Objective: Postinfarction hypertrophied hearts have been shown to display a lower capillary density and reduced mechanical efficiency amplified by tachycardia. We investigated whether pharmacological reduction of postinfarction tachycardia would induce capillary growth by treating myocardial infarcted (MI) rats with aspirin, methylprednisolone, moxonidine or captopril, during the first 3 weeks after infarction. Methods and Results: Effects on in vivo heart rate were measured in conscious unrestrained rats, while in vitro heart rate effects were evaluated in isolated perfused hearts. Compared to sham-rats, MI-rats manifested a significant in vivo as well as in vitro tachycardia (increase 9% and 20% vs. sham, respectively). Whereas aspirin, methylprednisolone and moxonidine significantly reduced postinfarction in vivo tachycardia, captopril rather increased in vivo heart rate. In vitro tachycardia of MI-hearts was reduced to sham-values with aspirin and methylprednisolone (P<0.05), but not with moxonidine and captopril. Capillary density defined as the number of Lectin stained capillaries per tissue area, which significantly decreased in MI-hearts (decrease 42% vs. sham), was restored by all treatments (P<0.05). Concentric left ventricular hypertrophy after MI, defined as increased cross-sectional area of transversally cut Gomori stained myocytes, was indicated by almost double myocyte size (P<0.05), while capillary to myocyte ratio remained unchanged. Methylprednisolone, moxonidine and captopril, but not aspirin, prevented hypertrophy (P<0.05). However, treatment with aspirin and methylprednisolone, but not moxonidine and captopril, increased capillary to myocyte ratio (P<0.05) up to twice the values of non-treated MI hearts, indicating newly formed capillaries. Conclusions: The above findings confirm that post-MI pharmacological treatment can increase capillary density in the remodeled left ventricle. Whereas prevention of left ventricular hypertrophy normalizes capillary density without actually affecting capillary number, increased capillary to myocyte ratio (at preserved hypertrophic response) indicates actual capillary growth.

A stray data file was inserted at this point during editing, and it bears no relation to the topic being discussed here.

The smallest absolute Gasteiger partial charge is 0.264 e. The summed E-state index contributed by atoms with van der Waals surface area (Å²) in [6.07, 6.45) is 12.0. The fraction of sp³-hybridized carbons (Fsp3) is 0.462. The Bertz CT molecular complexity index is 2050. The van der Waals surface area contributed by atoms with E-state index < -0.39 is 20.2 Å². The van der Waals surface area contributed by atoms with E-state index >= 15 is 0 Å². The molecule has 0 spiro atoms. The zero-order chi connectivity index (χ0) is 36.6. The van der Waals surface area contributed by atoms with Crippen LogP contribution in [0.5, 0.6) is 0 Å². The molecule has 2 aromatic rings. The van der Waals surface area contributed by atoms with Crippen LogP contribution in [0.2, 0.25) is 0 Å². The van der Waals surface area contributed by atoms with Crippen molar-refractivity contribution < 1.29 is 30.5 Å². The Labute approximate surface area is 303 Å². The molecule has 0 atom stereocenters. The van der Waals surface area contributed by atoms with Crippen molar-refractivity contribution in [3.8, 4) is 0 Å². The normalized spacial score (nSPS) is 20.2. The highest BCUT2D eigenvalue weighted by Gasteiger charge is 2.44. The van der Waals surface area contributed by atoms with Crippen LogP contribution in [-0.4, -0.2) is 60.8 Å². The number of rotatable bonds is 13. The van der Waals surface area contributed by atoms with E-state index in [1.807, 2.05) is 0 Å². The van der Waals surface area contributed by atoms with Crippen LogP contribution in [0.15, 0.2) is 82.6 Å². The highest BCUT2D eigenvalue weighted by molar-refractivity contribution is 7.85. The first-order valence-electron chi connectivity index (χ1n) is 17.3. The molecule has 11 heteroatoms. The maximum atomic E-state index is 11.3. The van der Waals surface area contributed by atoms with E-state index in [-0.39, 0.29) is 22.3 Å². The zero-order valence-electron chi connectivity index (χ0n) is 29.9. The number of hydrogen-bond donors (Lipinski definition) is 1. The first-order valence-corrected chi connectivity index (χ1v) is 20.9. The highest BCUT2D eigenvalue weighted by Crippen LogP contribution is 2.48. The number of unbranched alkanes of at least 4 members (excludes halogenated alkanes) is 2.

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doi.org/10.1016/j.cardiores.2003.09.026, hdl.handle.net/1765/65308
Cardiovascular Research
Department of Pharmacology

van Kerckhoven, R, van Veghel, R, Saxena, P.R, & Schoemaker, R.G. (2004). Pharmacological therapy can increase capillary density in post-infarction remodeled rat hearts. Cardiovascular Research, 61(3), 620–629. doi:10.1016/j.cardiores.2003.09.026